Image Credit: UN AIDS Global Report 2013


Male circumcision provides a degree of protection against acquiring HIV infection, equivalent to what a vaccine of high efficacy would have achieved. Male circumcision may provide an important way of reducing the spread of HIV infection in sub-Saharan Africa.
Public Library of Science

 

Kenya’s 4-year VMMC target is to circumcise 860,000 (80%) of uncircumcised males aged 15–49 years by 2013. During 2008–2011, trained clinicians performed 391,383 VMMCs for HIV prevention in Kenya, of which 340,958 (87.1%) were conducted in 260 MOH sites supported by CDC-funded partners, from which the data were obtained
The CDC

 

“Providing men with information about male circumcision and HIV risk can encourage safer sexual behavior among uncircumcised men, and fears that information will lead to riskier behavior among circumcised men may be overstated. The 2008 information campaign led uncircumcised men to adopt safer sexual behavior one year after a short information session, suggesting that VMMC information can have longer-term effects on sexual behavior.”
Jameel Poverty Action Lab

 

While challenges persist in preventing new infections, opportunities to dramatically lower HIV incidence have never been more promising. In recent years, evidence has emerged that antiretroviral therapies can reduce the risk of HIV transmission by as much as 96%, voluntary medical male circumcision by approximately 60% […]
The UN

 

The number of those responding positively is below the ages of 18. Maybe this is due to peer pressure. Once school children are circumcised, they tend to influence others to undergo the procedure. I think there is need to teach everyone a lot about these programmes.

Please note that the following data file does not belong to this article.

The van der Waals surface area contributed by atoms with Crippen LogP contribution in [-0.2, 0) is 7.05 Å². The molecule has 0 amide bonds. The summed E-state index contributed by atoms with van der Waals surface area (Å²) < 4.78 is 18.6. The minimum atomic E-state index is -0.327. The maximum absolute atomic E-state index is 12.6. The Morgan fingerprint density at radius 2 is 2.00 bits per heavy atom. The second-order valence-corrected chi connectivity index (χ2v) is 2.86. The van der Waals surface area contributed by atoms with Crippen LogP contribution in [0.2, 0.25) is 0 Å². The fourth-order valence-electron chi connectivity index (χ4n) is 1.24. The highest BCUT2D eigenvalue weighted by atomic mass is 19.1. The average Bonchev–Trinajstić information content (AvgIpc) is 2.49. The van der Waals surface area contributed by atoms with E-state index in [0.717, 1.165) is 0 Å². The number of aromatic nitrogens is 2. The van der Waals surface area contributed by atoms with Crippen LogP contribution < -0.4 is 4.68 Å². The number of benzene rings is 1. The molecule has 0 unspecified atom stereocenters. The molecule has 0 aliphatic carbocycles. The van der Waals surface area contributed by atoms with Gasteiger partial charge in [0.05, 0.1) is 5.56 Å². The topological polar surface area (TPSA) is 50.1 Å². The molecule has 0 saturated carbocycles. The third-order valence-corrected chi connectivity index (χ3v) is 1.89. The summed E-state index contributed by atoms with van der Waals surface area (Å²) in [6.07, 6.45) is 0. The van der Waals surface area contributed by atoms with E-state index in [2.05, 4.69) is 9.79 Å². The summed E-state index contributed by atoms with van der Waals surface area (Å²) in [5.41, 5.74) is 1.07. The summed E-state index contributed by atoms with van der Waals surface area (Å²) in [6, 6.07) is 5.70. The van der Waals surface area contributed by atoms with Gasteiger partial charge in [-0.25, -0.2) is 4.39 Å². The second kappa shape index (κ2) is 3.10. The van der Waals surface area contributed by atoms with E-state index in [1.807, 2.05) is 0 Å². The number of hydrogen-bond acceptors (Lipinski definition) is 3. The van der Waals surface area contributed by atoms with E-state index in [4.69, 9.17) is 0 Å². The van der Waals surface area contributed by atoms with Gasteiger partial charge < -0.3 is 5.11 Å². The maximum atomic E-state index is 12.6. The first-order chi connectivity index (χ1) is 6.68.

VOA Zimbabwe

Congratulations, World. We’ve Almost Eliminated Poverty

The world is dominated by negative headlines. Single horrible events, like terrorist attacks or natural disasters. But, in the background, millions of people are making slow and steady progress making our world infinitely better than the world of our ancestors. 

One striking example is the global poverty rate. As recently as the 90s, the portion of humanity that lived in extreme poverty was well over half. Now? As of 2015, it’s estimated that fewer than one in ten people suffer through the same meager existence. The biggest gains have been in India and China, but the progress is truly global. 

It’s entirely possible that someone reading this post will see a world within their lifetime where almost no person ever has to wonder where their next meal is coming from.

Image By Jonathan McIntosh (Own work) [CC BY 2.0 (http://creativecommons.org/licenses/by/2.0)%5D, via Wikimedia Commons


“In East Asia and Pacific the extreme poverty rate fell from 61 percent in 1990 to 7 percent in 2012, and in South Asia it fell from 51 percent to 19percent (figure 1a). In contrast, SubSaharan Africa’s extreme poverty rate did not fall below its 1990 level until 2002. Based on national growth rates over the past 10 years, the global extreme poverty rate is estimated to be below 10 percent in 2015, a drop of more than two-thirds since 1990.”
The World Bank